Again, though, you can get about 45 minutes of additional extras, including a 30-minute featurette, screen-tests and outtakes, if you get the 2000 Ultimate Scream 4-disc set. That's a little underwhelming to double-dip on a boxed set for, but it's something. And there's a 4-disc blu-ray set which includes two far more extensive 90+ minute documentaries, called the Scream 5 Film Set. To be clear, they mean parts 1-3 plus the two docs add up to five films. Scream 4 isn't in that set. But if you really love Scream, that's the best version to get of the R-rated cut, in that it has the HD transfer and the most extras... though NOT the Ultimate Scream bonus disc extras. If you want to be a completist, you'll still need to get that set, too. And even then, you have to figure out a way to get the director's cut.
Ultimately, as many times as Scream has been repackaged and re-sold, it still badly needs a new edition. I'm sure this film could look better on blu, but more importantly, all of these discs are cut! We need the director's cut, which is still essentially only available on laserdisc. Now, if you don't have a laserdisc player, there are a couple of old, foreign DVDs that are comparable. Every single blu-ray in every country is as cut as the USA's, but on DVD there are Korean, Scandinavian and Japanese options. There's plenty of DVD versions in plenty of countries, but they're all cut, too. Korea, Scandinavia or Japan are your only options, and don't get too happy, because they're non-anamorphic, too [Or maybe not??  See the comments below]. Essentially they're just ports of the laserdisc, but there's no other choice.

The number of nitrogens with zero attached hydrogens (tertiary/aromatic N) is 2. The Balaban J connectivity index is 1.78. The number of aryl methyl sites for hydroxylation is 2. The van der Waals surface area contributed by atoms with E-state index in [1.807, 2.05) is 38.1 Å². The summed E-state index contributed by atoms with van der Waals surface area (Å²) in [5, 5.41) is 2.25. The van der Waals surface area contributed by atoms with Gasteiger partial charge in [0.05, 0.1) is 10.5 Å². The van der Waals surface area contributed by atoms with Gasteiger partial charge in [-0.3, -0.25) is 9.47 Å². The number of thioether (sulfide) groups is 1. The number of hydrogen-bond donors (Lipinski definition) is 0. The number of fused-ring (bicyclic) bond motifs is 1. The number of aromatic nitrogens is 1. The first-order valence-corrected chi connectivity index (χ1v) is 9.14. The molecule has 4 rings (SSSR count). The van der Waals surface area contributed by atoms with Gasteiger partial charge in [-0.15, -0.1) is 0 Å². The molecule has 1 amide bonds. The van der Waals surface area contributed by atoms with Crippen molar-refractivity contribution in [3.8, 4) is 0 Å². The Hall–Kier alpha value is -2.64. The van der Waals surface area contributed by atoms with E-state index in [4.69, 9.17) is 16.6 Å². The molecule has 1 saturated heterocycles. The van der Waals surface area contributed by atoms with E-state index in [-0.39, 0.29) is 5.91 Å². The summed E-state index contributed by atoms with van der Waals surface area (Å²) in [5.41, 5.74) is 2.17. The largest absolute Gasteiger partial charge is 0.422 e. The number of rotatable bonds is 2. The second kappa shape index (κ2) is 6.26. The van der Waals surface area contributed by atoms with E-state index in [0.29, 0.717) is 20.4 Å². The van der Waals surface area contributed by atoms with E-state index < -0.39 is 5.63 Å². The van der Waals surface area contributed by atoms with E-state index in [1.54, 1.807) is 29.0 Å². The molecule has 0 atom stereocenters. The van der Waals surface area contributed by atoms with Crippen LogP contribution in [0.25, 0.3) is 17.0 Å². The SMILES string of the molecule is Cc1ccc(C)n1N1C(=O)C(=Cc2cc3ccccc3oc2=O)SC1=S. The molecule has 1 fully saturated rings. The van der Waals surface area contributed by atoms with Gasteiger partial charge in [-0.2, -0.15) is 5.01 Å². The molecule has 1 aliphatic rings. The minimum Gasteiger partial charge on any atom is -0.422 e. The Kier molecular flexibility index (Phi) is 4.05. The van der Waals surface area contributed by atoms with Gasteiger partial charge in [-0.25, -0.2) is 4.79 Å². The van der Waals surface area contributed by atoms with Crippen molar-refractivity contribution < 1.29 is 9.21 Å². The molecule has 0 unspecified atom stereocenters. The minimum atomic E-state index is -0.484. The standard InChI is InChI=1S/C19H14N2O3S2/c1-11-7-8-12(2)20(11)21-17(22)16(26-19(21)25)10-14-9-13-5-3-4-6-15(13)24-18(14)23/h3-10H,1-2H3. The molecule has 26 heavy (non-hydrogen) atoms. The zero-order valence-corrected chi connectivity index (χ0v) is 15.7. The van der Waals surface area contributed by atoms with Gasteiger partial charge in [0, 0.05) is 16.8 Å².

That's why we still need a new version: to finally have this in HD and uncut, ideally with a fresh scan and all the extras from all the past sets. Because right now, it's all a mess. But on the upside, Scream always sells. So Lions Gate or whoever can license this title can be safe knowing that if they spend the money to restore this film and do it right, they'll definitely get it all back and then some. In fact, the Scream TV series was renewed for a second season, which will be starting Spring 2016, so the iron is hot for striking right now. Come on, guys, let's get Scream finally done right!

3 comments:

  1. The best way to get it now IMHO, it's with Shout! Factory help. They will make it. I know they can do it. They care about they releases

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  2. As someone who does actually own the disc, the Japanese uncut pressing is anamorphic. The image quality is substantially better than the original US DVD release.

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    Replies
    1. Oh really? Nice; I might have to track that down, then!